Reports have risen over the Catholic Church’s opposition to a portion of the Affordable Health Care Act that will require institutions whose mission is not primarily religious to provide health insurance that pays for prescriptions and procedures that are against the teachings of their faith. According to CBS News, “Catholic leaders are furious and determined to harness the voting power of the nation’s 70 million Catholic voters to stop a provision of President Barack Obama’s new heath car reform bill that will force Catholic schools, hospitals and charities to buy birth control pills, abortion-producing drugs and sterilization coverage for their employees.”
Although in the past there were some concerns expressed by Catholic leadership for parts of this law, a genuine outcry is only surfacing now well over a year after the health care bill was signed into law and only in regard to a single provision. In a report from The Christian Century, January of 2011, Catholic Bishops collectively joined to not support Republican attempts to repeal Obama’s Affordable Health Care Act. Also, according to FaithInPublicLife.org, Sister Simone Campbell the Executive Director of Network, A National Catholic Social Justice Lobby, was quoted as saying “[r]eligious sisters on the front lines of our nation’s health care crisis know from experience that health care reform will save lives.”
One could argue that the leadership in the Catholic Church simply did not realize that the thousands of pages which comprise the health care law contained provisions that ran contrary to their faith, and only until now did such knowledge surface making their objection valid. Their objection may in fact be valid, but that is not the point.
The point is in regard to the foundational immorality of the law; an immorality one must accept if they are to support the law in any way.
The logic used by the Church in its initial lack of opposition to the Affordable Health Care Act is their belief that it would actually make health care more affordable and therefore save lives. Whether this is true or not is irrelevant, they believed it. Therefore, support for the law made sense to them, and reports are they believed any differences could be settled in the future.
As we have seen with the Catholic Church over the past few decades, they were focusing solely on their agenda which was to get more health care to more people. As we have also seen repeatedly over the past couple of decades, the Catholic Church lent very little thought to principle.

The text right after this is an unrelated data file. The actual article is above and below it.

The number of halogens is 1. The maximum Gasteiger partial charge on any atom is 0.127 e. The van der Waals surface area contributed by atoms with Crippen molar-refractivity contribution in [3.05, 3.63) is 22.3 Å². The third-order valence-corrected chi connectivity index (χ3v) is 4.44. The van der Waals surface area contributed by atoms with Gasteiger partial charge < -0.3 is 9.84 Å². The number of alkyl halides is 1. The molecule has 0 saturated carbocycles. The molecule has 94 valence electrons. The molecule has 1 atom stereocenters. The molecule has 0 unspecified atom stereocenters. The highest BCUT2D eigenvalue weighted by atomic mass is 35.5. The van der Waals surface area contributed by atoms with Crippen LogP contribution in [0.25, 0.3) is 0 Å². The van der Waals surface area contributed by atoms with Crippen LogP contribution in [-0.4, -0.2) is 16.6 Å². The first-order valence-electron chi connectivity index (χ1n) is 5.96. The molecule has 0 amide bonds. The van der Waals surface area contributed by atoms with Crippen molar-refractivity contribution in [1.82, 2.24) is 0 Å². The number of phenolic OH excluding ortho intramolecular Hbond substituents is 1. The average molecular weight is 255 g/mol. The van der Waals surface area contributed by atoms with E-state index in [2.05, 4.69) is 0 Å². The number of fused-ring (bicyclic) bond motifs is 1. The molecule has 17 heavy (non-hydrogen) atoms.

Support for the law, of course, is predicated on the belief that if we just force everyone to buy health insurance, each person will be covered and we all live happily ever after. And seeing the initiation of force against people and organizations that have done nothing wrong is deemed acceptable, it would follow that politicians should decide what must be covered. Beyond the immorality of initiating force against people that did nothing wrong, the law will also be administered based upon what will earn a politician votes come election year, not according to the sensibilities of each and every individual.
It is hard to understand if it is stupidity that drove the Church’s actions or they are simply forgot what it means to be a morality based organization, but it is either one or the other. By supporting the Affordable Health Care Act in principle, the Catholic Church is supporting the initiation of force against people who have done nothing wrong. Even the objection expressed recently is only against a provision of the law, not a stance against the moral grounds the law is built.
No matter the attempts to justify the position of the Church based upon their naivety in thinking the health care law could help people, they sacrificed any sense of morality by supporting the very foundation of the law. And now, after realizing that the law is enough of an offense against their agenda, the Catholic Leadership is speaking out in regard to one lousy provision, yet continues to support the law overall. If any person or organization values their agenda over their principles, no matter how well intended, they will be on the wrong side of morality. The Catholic Church is no exception